News / Africa

Egypt’s 'Indiana Jones' Calls It Quits

Zahi Hawass, head of the Egypt's Supreme Council of Antiquities, pictured above, resigned over what he considered a lack of security at the country's historic sites (file photo)
Zahi Hawass, head of the Egypt's Supreme Council of Antiquities, pictured above, resigned over what he considered a lack of security at the country's historic sites (file photo)
TEXT SIZE - +
David Byrd

The celebrated head of the Egypt’s Supreme Council of Antiquities, Zahi Hawass, has resigned. The man responsible for overseeing Egypt’s historical sites said he stepped down because many of the ancient sites are not being properly protected. Now, the new government is scrambling to replace the man who has become the worldwide face of Egyptian archaeology.

Zahi Hawass, known in some circles as “Egypt’s Indiana Jones,” was the head of the Supreme Council of Antiquities for nearly a decade. He was in many ways the face of Egyptian archaeology.

In late January, former Egyptian president Hosni Mubarak had elevated the SCA to a Cabinet level position with Hawass as its head.   

But this week, Hawass said he was resigning. On his website, he said he was leaving because the Egyptian army could not protect all the ancient sites and no tourist police were available. That led to looting and damage of several heritage sites.  

Hawass said the tomb of Hetep-ka at Saqqara, the tomb of Petah-Shepses at Abu Sir and the tomb of Em-pi at Giza had been damaged. Some storage magazines had also been attacked and several items looted. Hawass said he resigned because he could not stop the looting.

Salima Ikram
Salima Ikram

Salima Ikram is a professor of Egyptology at the American University in Cairo (AUC). She told VOA that some of the looting can be attributed to opportunists just looking for gold or other treasures. However, she added there is another group - armed thieves who break into sites and do irreparable damage.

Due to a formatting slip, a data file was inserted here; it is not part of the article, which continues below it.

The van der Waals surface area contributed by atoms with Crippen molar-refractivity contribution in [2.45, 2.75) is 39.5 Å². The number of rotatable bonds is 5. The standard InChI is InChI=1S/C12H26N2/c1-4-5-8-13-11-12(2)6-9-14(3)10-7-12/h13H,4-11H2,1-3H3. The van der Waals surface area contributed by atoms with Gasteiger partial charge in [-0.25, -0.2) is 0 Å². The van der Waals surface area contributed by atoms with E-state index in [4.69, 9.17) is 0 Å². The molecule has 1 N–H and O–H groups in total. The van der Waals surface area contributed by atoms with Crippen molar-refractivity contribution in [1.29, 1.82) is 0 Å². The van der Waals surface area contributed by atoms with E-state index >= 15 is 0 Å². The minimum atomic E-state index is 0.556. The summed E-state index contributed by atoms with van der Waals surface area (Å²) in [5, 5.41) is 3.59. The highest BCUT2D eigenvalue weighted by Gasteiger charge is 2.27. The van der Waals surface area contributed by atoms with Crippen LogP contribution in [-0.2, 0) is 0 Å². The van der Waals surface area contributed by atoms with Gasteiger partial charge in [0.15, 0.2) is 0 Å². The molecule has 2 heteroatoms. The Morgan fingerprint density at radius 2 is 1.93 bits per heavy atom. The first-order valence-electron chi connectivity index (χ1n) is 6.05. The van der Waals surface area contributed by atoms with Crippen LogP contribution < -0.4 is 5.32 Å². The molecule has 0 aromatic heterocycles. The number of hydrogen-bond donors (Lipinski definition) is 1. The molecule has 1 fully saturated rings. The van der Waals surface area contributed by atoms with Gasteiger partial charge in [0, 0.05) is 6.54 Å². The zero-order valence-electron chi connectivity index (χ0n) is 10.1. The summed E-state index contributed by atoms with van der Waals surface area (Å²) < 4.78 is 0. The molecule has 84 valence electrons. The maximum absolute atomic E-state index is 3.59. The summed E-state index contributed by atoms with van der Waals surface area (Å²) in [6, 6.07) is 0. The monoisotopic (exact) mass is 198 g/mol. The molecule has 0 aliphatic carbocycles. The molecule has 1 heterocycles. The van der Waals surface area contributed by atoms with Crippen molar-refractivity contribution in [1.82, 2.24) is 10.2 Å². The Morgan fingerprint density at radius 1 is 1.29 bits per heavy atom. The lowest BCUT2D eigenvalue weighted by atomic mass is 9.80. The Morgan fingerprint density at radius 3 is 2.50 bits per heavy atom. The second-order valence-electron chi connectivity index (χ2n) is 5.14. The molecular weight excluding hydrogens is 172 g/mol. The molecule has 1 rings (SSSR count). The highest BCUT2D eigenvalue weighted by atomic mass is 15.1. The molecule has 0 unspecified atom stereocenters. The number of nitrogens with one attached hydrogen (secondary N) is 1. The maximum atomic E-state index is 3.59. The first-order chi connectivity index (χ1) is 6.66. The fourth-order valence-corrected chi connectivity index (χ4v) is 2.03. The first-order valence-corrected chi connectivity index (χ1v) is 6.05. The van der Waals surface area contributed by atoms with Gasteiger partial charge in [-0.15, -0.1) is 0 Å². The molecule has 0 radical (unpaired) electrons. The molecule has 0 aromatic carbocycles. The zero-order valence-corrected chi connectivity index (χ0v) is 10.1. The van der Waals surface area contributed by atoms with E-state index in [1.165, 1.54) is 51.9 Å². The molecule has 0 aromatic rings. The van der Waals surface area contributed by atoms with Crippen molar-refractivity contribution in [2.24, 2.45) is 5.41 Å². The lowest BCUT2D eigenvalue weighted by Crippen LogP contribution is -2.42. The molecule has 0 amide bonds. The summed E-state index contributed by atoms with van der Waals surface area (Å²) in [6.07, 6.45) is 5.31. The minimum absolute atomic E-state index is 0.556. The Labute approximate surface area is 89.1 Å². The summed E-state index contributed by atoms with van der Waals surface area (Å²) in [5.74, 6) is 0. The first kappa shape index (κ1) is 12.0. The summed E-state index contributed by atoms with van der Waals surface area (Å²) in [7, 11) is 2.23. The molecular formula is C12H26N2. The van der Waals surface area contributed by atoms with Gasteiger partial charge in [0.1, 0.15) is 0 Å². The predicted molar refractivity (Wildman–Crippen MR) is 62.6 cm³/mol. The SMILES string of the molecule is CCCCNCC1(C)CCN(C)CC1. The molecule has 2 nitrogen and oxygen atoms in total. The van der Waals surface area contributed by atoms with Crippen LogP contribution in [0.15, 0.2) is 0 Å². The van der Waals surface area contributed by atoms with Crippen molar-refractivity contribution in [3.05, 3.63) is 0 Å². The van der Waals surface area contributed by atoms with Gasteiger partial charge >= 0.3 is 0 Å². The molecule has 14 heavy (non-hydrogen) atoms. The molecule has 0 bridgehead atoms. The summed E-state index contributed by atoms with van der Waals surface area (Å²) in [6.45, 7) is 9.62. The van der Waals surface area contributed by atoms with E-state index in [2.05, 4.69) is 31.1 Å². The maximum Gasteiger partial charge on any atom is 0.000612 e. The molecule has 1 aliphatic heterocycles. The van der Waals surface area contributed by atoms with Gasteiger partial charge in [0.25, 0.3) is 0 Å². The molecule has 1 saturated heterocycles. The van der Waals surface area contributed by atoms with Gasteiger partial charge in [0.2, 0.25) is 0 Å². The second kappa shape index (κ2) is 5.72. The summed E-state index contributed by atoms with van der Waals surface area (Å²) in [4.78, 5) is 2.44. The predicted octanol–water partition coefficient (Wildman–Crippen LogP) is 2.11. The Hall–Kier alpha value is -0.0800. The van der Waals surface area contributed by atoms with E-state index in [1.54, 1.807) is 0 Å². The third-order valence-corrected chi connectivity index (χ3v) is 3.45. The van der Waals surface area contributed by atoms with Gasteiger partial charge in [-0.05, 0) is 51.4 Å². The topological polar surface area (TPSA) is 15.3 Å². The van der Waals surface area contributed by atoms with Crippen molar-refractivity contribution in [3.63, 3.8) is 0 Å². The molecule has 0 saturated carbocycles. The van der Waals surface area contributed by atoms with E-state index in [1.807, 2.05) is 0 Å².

Fayza Haikal, the former head of the Sociology, Anthropology, Psychology and Egyptology department at AUC, says Hawass did a lot to raise the profile of Egypt and increase tourism to the country. She is hopeful that Prime Minister Essam Sharaf’s new government will quickly move to protect ancient sites.

“If ever they had a doubt that something is happening, they call the police, they report to the police. And there are no police for the moment,” she said.

“I hope it will not be for very long because now the new administration, the new Cabinet is in place, so I hope that it will soon get active again and the monuments will be protected again,” Haikal added.

Haikal said that one way to prevent looting is for the world to refuse to buy plundered antiquities. She says anything that appears on the market for the next few years has to be suspect.

“To buy things is to encourage looting,” she said. “So I don’t know why the looters are doing that because I don’t think that they can really sell what they are taking now. But the one thing that is very, very important is that if there is no demand, there will be much less looting.”